RSL may not fill up the scoresheet, but it clearly doesn’t need to as it remains the lone undefeated team in MLS. The Royals have quietly assembled one of MLS’s most effective (and entertaining) front lines in Burrito Martinez, Joao Plata, and Yura Movsisyan, and it all worked in sync even without Javier Morales in Saturday’s win over Vancouver.
Didier Drogba scoring his first goal of the season is huge, even if it came off a terrible giveaway by Chicago. Montreal is already among the league’s elite early on…with an in-form Drogba, they’ll probably stay there.
The Galaxy may have conceded early to the Dynamo, but what followed bodes well for Bruce Arena’s team. Not only did it capitalize on mistakes to re-take the lead, but it was L.A.’s stars, particularly two-goal Giovani Dos Santos, who did the capitalizing.
After ending last week on top of the league (and these Power Rankings), SKC came crashing down to earth with a pair of 2-1 losses. Sunday’s at FC Dallas is the more forgivable of the two. The loss to Colorado was SKC’s second loss in a row at home–just the second time the team has ever lost two straight at Children’s Mercy Park.
Seattle looks to be back on track after suffering three consecutive defeats to start the season, pulling out a 2-1 win over Philadelphia at home. Chad Marshall found the back of the net again for his second goal in as many weeks. Marshall scored two total goals over the previous three seasons.
The Earthquakes protected their undefeated home record with a 2-0 win over the Red Bulls mid-week, then traveled up to Portland and were dealt a 3-1 loss. As long as Wondolowski is scoring (which he is), you can never entirely count the Earthquakes out.
The Citrus Bowl has seen its fair share of anger in the past two weeks. Last week it was a last-second winner for the opponents. This week it was a last-second penalty kick (which shouldn’t have been called) canceling out a last-second goal for the Lions (which also shouldn’t have counted).
A very early goal against D.C. United was all Toronto needed, as goalkeeper Clint Irwin kept D.C. United at bay with saves and superb control of his penalty area. It might not have been pretty, but after a four-match winless run, three points is all that matters for TFC as they prepare to play its last away game before opening a renovated BMO Field.
The week started with a 3-1 loss to Dallas on Wednesday. Then Fanendo Adi scored a brace as the Timbers defeated San Jose 3-1 on Saturday. Adi came on as a sub for Darren Mattocks, who left with a head injury. Goalkeeper Adam Kwarasey also left with an apparent hand injury. Those could be big absences moving forward.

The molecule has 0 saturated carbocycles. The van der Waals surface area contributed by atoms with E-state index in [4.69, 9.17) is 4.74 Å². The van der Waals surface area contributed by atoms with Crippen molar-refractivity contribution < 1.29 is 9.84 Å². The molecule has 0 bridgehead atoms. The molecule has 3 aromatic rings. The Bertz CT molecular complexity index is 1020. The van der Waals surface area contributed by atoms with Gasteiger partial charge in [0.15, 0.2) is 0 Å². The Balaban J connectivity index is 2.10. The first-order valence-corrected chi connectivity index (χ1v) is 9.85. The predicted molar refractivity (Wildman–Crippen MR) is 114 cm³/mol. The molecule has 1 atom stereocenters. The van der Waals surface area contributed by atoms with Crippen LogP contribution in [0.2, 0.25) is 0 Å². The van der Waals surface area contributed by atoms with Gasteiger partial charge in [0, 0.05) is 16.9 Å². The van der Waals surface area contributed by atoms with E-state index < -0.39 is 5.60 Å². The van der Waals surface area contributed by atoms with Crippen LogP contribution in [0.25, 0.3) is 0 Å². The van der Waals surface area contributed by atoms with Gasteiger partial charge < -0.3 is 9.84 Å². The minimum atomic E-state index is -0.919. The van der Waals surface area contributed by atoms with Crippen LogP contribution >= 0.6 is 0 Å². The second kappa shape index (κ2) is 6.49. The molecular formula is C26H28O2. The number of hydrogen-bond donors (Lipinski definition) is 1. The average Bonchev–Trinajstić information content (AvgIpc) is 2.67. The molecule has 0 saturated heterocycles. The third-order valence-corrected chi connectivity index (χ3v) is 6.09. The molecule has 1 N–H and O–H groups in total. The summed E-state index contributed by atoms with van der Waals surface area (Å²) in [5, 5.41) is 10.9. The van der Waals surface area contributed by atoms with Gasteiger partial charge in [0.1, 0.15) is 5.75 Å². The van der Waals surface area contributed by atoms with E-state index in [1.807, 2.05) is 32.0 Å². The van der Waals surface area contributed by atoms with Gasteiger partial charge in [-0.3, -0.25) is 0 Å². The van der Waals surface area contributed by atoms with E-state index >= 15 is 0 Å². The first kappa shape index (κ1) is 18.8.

The Union have struggled to maintain a consistent level of play this season, and that cause wasn’t helped by Roland Alberg’s 53rd-minute red card in a 2-1 loss to Seattle. It’s been two years since Philly strung four games or more together without losing.
What a week for Pablo Mastroeni’s team. First, a mid-week win at Sporting Kansas City, then the team tops the Red Bulls as Jermaine Jones makes an impactful first start for the Rapids. For the first time in what seems like forever, there’s reason for optimism at Dick’s Sporting Goods Park.
The Revs appear to be the frontrunners for this season’s draw kings after ending things even for the fifth time this season against Orlando City. Teal Bunbury and Lee Nguyen scored their first goals of the season, but only one player on the team has more than a single goal to his name so far in 2016 (Diego Fagundez, with two).
The Dynamo scored quickly on Friday night, but defensive miscues handed the game right back to LA in a 4-1 loss to the Galaxy. It continues a disturbing trend: Houston has had the lead in four of the five games it has not won.
Columbus finally got its first win of 2016, and looked just like their 2015 selves while doing it (at least on the attacking end). All three of the attacking trident of Ethan Finlay, Justin Meram, and Kei Kamara scored.
After signs of improvement in recent weeks, defense was a huge problem for NYCFC on Saturday. At various points, the backline left Kei Kamara unmarked and failed to pick up trailing runs from Ethan Finlay and Justin Meram.
The club switched off in the first minute of the game against Toronto, and that’s always going to be a costly mistake with players like Altidore and Giovinco on the other side. It created chances to strike back, but couldn’t finish. Last week’s offensive explosion looks more and more like a mirage.
Initially, it looked like Kennedy Igboananike’s wonder strike might help the Fire break out of its offensive doldrums. Not so. That goal counted for half of all the Fire’s shots on target, and Ignacio Piatti mimicked the goal exactly for a stoppage time winner.
Vancouver had plenty of chances against Real Salt Lake, but simply couldn’t bury any of them. The Whitecaps were shut out for the third consecutive game, a feat that didn’t happen at all last season.
Perhaps the roughest week of a surprisingly difficult season for the Shield holders. The club was shut out again and weak defensively in a 2–0 loss at San Jose, then fell 2–1 at Colorado amid tough, snowy conditions. That’s four straight losses for the Red Bulls. Reinforcements are needed.